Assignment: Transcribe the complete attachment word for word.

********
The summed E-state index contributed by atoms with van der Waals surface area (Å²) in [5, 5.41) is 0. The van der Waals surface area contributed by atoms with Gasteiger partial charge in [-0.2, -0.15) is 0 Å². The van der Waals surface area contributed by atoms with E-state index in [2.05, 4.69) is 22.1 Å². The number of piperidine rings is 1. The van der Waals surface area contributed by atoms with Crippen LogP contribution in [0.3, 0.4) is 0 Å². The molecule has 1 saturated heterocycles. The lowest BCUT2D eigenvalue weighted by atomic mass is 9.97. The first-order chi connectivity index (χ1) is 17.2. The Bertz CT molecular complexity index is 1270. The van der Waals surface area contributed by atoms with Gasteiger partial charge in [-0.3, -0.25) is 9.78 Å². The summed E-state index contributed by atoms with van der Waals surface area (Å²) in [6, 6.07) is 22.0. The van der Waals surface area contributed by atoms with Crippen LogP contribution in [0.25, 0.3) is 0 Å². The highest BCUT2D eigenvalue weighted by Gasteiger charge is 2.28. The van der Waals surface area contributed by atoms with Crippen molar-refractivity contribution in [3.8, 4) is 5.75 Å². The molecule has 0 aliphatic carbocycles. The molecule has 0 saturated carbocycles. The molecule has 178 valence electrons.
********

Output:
The summed E-state index contributed by atoms with van der Waals surface area (Å²) in [5, 5.41) is 0. The van der Waals surface area contributed by atoms with Gasteiger partial charge in [-0.2, -0.15) is 0 Å². The van der Waals surface area contributed by atoms with E-state index in [2.05, 4.69) is 22.1 Å². The number of piperidine rings is 1. The van der Waals surface area contributed by atoms with Crippen LogP contribution in [0.3, 0.4) is 0 Å². The molecule has 1 saturated heterocycles. The lowest BCUT2D eigenvalue weighted by atomic mass is 9.97. The first-order chi connectivity index (χ1) is 17.2. The Bertz CT molecular complexity index is 1270. The van der Waals surface area contributed by atoms with Gasteiger partial charge in [-0.3, -0.25) is 9.78 Å². The summed E-state index contributed by atoms with van der Waals surface area (Å²) in [6, 6.07) is 22.0. The van der Waals surface area contributed by atoms with Crippen LogP contribution in [0.25, 0.3) is 0 Å². The highest BCUT2D eigenvalue weighted by Gasteiger charge is 2.28. The van der Waals surface area contributed by atoms with Crippen molar-refractivity contribution in [3.8, 4) is 5.75 Å². The molecule has 0 aliphatic carbocycles. The molecule has 0 saturated carbocycles. The molecule has 178 valence electrons.